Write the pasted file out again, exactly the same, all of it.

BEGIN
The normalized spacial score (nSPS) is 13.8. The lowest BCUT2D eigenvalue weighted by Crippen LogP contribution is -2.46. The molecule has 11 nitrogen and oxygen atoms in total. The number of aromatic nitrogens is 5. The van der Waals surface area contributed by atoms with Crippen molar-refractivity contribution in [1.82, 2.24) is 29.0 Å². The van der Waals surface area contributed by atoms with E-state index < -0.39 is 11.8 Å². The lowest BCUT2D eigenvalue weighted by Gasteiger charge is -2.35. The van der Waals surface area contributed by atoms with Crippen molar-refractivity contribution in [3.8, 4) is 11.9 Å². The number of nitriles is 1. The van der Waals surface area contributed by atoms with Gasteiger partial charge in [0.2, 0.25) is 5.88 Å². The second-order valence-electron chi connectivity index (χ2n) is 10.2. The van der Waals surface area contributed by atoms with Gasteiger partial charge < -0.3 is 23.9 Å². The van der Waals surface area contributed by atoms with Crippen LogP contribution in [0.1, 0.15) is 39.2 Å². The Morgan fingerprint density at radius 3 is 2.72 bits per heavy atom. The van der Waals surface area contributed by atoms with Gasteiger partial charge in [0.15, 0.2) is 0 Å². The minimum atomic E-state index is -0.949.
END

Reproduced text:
The normalized spacial score (nSPS) is 13.8. The lowest BCUT2D eigenvalue weighted by Crippen LogP contribution is -2.46. The molecule has 11 nitrogen and oxygen atoms in total. The number of aromatic nitrogens is 5. The van der Waals surface area contributed by atoms with Crippen molar-refractivity contribution in [1.82, 2.24) is 29.0 Å². The van der Waals surface area contributed by atoms with E-state index < -0.39 is 11.8 Å². The lowest BCUT2D eigenvalue weighted by Gasteiger charge is -2.35. The van der Waals surface area contributed by atoms with Crippen molar-refractivity contribution in [3.8, 4) is 11.9 Å². The number of nitriles is 1. The van der Waals surface area contributed by atoms with Gasteiger partial charge in [0.2, 0.25) is 5.88 Å². The second-order valence-electron chi connectivity index (χ2n) is 10.2. The van der Waals surface area contributed by atoms with Gasteiger partial charge < -0.3 is 23.9 Å². The van der Waals surface area contributed by atoms with Crippen LogP contribution in [0.1, 0.15) is 39.2 Å². The Morgan fingerprint density at radius 3 is 2.72 bits per heavy atom. The van der Waals surface area contributed by atoms with Gasteiger partial charge in [0.15, 0.2) is 0 Å². The minimum atomic E-state index is -0.949.